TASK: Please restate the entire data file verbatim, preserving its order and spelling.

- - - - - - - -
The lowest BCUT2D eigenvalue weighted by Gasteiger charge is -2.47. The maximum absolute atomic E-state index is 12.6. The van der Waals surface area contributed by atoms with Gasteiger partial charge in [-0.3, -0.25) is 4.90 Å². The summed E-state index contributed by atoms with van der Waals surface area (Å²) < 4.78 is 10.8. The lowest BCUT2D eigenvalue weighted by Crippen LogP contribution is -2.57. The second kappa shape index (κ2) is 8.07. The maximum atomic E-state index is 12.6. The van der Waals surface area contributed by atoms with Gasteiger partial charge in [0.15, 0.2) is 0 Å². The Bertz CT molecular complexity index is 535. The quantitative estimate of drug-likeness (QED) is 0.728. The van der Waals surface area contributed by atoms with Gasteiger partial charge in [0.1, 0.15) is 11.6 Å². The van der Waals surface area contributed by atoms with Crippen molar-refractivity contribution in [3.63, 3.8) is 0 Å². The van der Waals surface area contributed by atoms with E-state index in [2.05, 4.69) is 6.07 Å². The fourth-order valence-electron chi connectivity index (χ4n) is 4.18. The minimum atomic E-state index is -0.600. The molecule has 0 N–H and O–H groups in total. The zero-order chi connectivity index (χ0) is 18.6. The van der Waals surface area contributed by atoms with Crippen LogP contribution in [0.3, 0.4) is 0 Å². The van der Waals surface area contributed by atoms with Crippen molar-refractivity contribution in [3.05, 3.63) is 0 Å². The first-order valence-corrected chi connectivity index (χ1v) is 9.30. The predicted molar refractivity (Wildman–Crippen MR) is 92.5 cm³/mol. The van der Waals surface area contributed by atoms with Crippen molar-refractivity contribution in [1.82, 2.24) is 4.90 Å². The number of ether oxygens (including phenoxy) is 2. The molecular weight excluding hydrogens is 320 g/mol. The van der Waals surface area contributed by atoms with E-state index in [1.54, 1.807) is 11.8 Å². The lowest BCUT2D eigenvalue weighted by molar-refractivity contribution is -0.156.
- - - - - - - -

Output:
The lowest BCUT2D eigenvalue weighted by Gasteiger charge is -2.47. The maximum absolute atomic E-state index is 12.6. The van der Waals surface area contributed by atoms with Gasteiger partial charge in [-0.3, -0.25) is 4.90 Å². The summed E-state index contributed by atoms with van der Waals surface area (Å²) < 4.78 is 10.8. The lowest BCUT2D eigenvalue weighted by Crippen LogP contribution is -2.57. The second kappa shape index (κ2) is 8.07. The maximum atomic E-state index is 12.6. The van der Waals surface area contributed by atoms with Gasteiger partial charge in [0.15, 0.2) is 0 Å². The Bertz CT molecular complexity index is 535. The quantitative estimate of drug-likeness (QED) is 0.728. The van der Waals surface area contributed by atoms with Gasteiger partial charge in [0.1, 0.15) is 11.6 Å². The van der Waals surface area contributed by atoms with Crippen molar-refractivity contribution in [3.63, 3.8) is 0 Å². The van der Waals surface area contributed by atoms with E-state index in [2.05, 4.69) is 6.07 Å². The fourth-order valence-electron chi connectivity index (χ4n) is 4.18. The minimum atomic E-state index is -0.600. The molecule has 0 N–H and O–H groups in total. The zero-order chi connectivity index (χ0) is 18.6. The van der Waals surface area contributed by atoms with Crippen LogP contribution in [0.3, 0.4) is 0 Å². The van der Waals surface area contributed by atoms with Crippen molar-refractivity contribution in [3.05, 3.63) is 0 Å². The first-order valence-corrected chi connectivity index (χ1v) is 9.30. The predicted molar refractivity (Wildman–Crippen MR) is 92.5 cm³/mol. The van der Waals surface area contributed by atoms with Crippen molar-refractivity contribution in [1.82, 2.24) is 4.90 Å². The number of ether oxygens (including phenoxy) is 2. The molecular weight excluding hydrogens is 320 g/mol. The van der Waals surface area contributed by atoms with E-state index in [1.54, 1.807) is 11.8 Å². The lowest BCUT2D eigenvalue weighted by molar-refractivity contribution is -0.156.